So too, the war against Iraq aims to recolonize Iraq, secure U.S. domination of the strategic, oil-rich Middle East, and to assert U.S. imperialism as the sole superpower and military ruler of the world.
During this entire period, U.S. imperialism also continued to prepare and wage war against the peoples’ liberation movements in Palestine, in Colombia, in the Philippines and elsewhere.
In short, U.S. imperialism’s post-Cold War “new world order” is based on tearing down the entire edifice of international law and openly declaring that Might Makes Right. It is in reality directed against the liberation movements of the peoples and against any country which, for whatever reason, resists the dictates of U.S. imperialism. Time and again the U.S. government has openly trampled underfoot the sovereignty of countries, torn up international treaties, declared itself the judge, jury and executioner of the peoples, waged wars against the liberation movements of the people, threatened and intimidated countries with nuclear holocaust and other weapons of mass destruction, willfully targeted civilian populations, etc., etc.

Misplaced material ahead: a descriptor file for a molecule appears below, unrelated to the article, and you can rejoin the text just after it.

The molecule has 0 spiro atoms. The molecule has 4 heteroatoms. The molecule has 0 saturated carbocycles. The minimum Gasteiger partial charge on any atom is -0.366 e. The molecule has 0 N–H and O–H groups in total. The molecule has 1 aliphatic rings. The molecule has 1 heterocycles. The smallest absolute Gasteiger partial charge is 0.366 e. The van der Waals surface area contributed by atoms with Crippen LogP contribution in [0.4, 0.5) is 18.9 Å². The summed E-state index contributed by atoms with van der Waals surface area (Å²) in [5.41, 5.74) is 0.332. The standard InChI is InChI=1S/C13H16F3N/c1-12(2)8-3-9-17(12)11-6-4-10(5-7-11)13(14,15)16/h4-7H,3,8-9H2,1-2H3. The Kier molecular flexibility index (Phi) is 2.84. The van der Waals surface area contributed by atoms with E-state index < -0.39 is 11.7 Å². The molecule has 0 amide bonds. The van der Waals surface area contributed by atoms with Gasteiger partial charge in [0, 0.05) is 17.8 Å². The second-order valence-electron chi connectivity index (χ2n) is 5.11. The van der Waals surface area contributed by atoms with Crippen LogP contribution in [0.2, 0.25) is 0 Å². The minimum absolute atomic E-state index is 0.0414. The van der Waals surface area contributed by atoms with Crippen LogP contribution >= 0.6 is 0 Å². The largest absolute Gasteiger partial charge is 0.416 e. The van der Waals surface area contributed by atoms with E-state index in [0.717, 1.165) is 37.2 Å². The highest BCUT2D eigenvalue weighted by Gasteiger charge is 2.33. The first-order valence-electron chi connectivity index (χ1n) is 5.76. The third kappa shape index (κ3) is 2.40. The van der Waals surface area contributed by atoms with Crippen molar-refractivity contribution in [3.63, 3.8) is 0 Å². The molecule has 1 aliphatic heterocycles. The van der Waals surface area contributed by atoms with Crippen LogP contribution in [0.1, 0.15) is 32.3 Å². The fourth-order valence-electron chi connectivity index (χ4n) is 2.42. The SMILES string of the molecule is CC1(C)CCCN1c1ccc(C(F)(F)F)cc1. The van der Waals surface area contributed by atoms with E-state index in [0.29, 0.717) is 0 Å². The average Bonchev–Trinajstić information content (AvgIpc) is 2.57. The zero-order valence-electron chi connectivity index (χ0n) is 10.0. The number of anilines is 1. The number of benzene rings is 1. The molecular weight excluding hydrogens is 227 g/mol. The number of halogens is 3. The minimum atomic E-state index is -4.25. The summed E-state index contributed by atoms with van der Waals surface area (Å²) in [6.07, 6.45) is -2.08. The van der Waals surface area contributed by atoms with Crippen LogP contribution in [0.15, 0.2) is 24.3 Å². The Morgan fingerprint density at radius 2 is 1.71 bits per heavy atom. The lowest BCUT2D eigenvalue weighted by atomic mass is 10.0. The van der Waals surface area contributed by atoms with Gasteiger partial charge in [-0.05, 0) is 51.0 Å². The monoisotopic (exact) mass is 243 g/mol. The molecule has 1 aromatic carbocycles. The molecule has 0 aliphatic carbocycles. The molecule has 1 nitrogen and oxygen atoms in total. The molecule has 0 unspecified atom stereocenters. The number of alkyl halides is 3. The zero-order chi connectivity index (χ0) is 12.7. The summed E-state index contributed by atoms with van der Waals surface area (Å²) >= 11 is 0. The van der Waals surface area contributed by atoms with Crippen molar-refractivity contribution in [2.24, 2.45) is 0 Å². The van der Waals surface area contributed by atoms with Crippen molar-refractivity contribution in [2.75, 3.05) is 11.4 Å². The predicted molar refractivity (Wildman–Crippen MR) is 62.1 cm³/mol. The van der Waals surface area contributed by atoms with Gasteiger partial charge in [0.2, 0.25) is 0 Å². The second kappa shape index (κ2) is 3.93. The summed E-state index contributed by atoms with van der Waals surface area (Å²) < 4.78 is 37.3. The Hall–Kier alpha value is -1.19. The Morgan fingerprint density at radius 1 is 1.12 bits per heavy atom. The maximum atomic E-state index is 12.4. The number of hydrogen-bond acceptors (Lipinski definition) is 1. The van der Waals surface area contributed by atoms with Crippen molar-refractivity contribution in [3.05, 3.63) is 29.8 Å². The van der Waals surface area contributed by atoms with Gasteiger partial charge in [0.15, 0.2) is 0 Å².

In other words, U.S. imperialism wants and needs war in order to maintain its profits and empire.
It needs war to redraw the map of the world and grab new markets, sources of raw materials, spheres of economic dominance.
It needs war to reimpose the colonial system and direct U.S. military rule.
It needs war to bring the weaker capitalist states and other imperialist rivals under its thumb.
It needs war to further militarize the U.S. and put the whole of our country’s economy at its disposal.
In sum, the “war against terrorism” is U.S. imperialism’s blueprint for world domination through force of arms. An objective analysis of the features and causes of this war program confronts the people with 1) the urgent need to continuously mobilize the widest possible sections of the people into struggle and 2) to organize the independent movement of the people in opposition to and struggle against the parties of war and imperialism.